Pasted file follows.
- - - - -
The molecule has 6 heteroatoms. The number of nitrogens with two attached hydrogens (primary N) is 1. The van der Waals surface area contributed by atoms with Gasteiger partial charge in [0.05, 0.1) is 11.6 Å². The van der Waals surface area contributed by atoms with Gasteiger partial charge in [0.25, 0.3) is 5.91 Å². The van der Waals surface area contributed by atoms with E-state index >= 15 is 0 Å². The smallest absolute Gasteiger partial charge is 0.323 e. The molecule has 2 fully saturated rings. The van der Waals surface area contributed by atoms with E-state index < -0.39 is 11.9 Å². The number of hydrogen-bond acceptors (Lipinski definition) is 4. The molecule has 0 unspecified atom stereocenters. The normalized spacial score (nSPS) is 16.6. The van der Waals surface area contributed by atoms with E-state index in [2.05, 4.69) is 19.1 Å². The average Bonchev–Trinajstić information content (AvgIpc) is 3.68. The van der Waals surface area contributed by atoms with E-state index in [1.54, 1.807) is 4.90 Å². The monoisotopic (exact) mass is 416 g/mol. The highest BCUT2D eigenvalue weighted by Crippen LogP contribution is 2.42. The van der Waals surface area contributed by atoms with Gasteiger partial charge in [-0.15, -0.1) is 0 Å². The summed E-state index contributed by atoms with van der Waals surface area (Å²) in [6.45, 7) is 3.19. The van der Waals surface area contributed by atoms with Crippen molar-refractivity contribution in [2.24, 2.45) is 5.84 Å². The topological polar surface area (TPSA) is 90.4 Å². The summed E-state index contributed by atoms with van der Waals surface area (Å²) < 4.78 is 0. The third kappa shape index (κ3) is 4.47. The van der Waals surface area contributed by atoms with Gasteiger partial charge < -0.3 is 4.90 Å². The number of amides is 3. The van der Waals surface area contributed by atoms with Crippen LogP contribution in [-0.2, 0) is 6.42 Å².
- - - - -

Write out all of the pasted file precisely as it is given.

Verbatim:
The molecule has 6 heteroatoms. The number of nitrogens with two attached hydrogens (primary N) is 1. The van der Waals surface area contributed by atoms with Gasteiger partial charge in [0.05, 0.1) is 11.6 Å². The van der Waals surface area contributed by atoms with Gasteiger partial charge in [0.25, 0.3) is 5.91 Å². The van der Waals surface area contributed by atoms with E-state index >= 15 is 0 Å². The smallest absolute Gasteiger partial charge is 0.323 e. The molecule has 2 fully saturated rings. The van der Waals surface area contributed by atoms with E-state index < -0.39 is 11.9 Å². The number of hydrogen-bond acceptors (Lipinski definition) is 4. The molecule has 0 unspecified atom stereocenters. The normalized spacial score (nSPS) is 16.6. The van der Waals surface area contributed by atoms with E-state index in [2.05, 4.69) is 19.1 Å². The average Bonchev–Trinajstić information content (AvgIpc) is 3.68. The van der Waals surface area contributed by atoms with E-state index in [1.54, 1.807) is 4.90 Å². The monoisotopic (exact) mass is 416 g/mol. The highest BCUT2D eigenvalue weighted by Crippen LogP contribution is 2.42. The van der Waals surface area contributed by atoms with Gasteiger partial charge in [-0.15, -0.1) is 0 Å². The summed E-state index contributed by atoms with van der Waals surface area (Å²) in [6.45, 7) is 3.19. The van der Waals surface area contributed by atoms with Crippen molar-refractivity contribution in [2.24, 2.45) is 5.84 Å². The topological polar surface area (TPSA) is 90.4 Å². The summed E-state index contributed by atoms with van der Waals surface area (Å²) < 4.78 is 0. The third kappa shape index (κ3) is 4.47. The van der Waals surface area contributed by atoms with Gasteiger partial charge < -0.3 is 4.90 Å². The number of amides is 3. The van der Waals surface area contributed by atoms with Crippen LogP contribution in [-0.2, 0) is 6.42 Å².